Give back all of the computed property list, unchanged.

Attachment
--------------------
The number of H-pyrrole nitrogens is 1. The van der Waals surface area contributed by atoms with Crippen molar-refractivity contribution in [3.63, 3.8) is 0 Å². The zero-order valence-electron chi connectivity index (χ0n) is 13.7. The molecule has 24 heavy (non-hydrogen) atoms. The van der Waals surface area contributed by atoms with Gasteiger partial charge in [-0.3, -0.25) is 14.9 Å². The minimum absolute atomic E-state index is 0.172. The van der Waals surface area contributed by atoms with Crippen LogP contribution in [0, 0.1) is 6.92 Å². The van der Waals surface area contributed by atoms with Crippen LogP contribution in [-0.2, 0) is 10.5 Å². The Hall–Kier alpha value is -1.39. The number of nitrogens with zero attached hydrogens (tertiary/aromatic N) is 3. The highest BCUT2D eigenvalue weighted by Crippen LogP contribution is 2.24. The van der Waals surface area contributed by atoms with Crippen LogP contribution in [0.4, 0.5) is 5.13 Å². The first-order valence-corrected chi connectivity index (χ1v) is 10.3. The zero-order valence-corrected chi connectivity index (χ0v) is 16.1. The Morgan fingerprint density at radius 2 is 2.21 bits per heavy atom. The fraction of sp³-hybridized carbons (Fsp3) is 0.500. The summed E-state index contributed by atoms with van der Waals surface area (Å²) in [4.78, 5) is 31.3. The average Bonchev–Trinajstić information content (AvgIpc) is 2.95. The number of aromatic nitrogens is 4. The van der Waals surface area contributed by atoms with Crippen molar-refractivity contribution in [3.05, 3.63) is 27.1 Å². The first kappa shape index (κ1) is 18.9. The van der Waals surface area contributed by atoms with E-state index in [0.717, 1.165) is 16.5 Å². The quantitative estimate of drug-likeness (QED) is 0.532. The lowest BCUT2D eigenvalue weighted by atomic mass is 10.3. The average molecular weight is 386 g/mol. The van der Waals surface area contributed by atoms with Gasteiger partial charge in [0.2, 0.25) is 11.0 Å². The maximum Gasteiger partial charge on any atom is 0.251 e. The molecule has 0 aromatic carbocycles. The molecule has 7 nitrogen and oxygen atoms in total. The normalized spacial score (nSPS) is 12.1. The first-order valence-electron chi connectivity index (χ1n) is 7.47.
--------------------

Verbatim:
The number of H-pyrrole nitrogens is 1. The van der Waals surface area contributed by atoms with Crippen molar-refractivity contribution in [3.63, 3.8) is 0 Å². The zero-order valence-electron chi connectivity index (χ0n) is 13.7. The molecule has 24 heavy (non-hydrogen) atoms. The van der Waals surface area contributed by atoms with Gasteiger partial charge in [-0.3, -0.25) is 14.9 Å². The minimum absolute atomic E-state index is 0.172. The van der Waals surface area contributed by atoms with Crippen LogP contribution in [0, 0.1) is 6.92 Å². The van der Waals surface area contributed by atoms with Crippen LogP contribution in [-0.2, 0) is 10.5 Å². The Hall–Kier alpha value is -1.39. The number of nitrogens with zero attached hydrogens (tertiary/aromatic N) is 3. The highest BCUT2D eigenvalue weighted by Crippen LogP contribution is 2.24. The van der Waals surface area contributed by atoms with Crippen LogP contribution in [0.4, 0.5) is 5.13 Å². The first-order valence-corrected chi connectivity index (χ1v) is 10.3. The zero-order valence-corrected chi connectivity index (χ0v) is 16.1. The Morgan fingerprint density at radius 2 is 2.21 bits per heavy atom. The fraction of sp³-hybridized carbons (Fsp3) is 0.500. The summed E-state index contributed by atoms with van der Waals surface area (Å²) in [4.78, 5) is 31.3. The average Bonchev–Trinajstić information content (AvgIpc) is 2.95. The number of aromatic nitrogens is 4. The van der Waals surface area contributed by atoms with Crippen molar-refractivity contribution in [3.05, 3.63) is 27.1 Å². The first kappa shape index (κ1) is 18.9. The van der Waals surface area contributed by atoms with E-state index in [0.717, 1.165) is 16.5 Å². The quantitative estimate of drug-likeness (QED) is 0.532. The lowest BCUT2D eigenvalue weighted by atomic mass is 10.3. The average molecular weight is 386 g/mol. The van der Waals surface area contributed by atoms with Gasteiger partial charge in [0.2, 0.25) is 11.0 Å². The maximum Gasteiger partial charge on any atom is 0.251 e. The molecule has 0 aromatic carbocycles. The molecule has 7 nitrogen and oxygen atoms in total. The normalized spacial score (nSPS) is 12.1. The first-order valence-electron chi connectivity index (χ1n) is 7.47.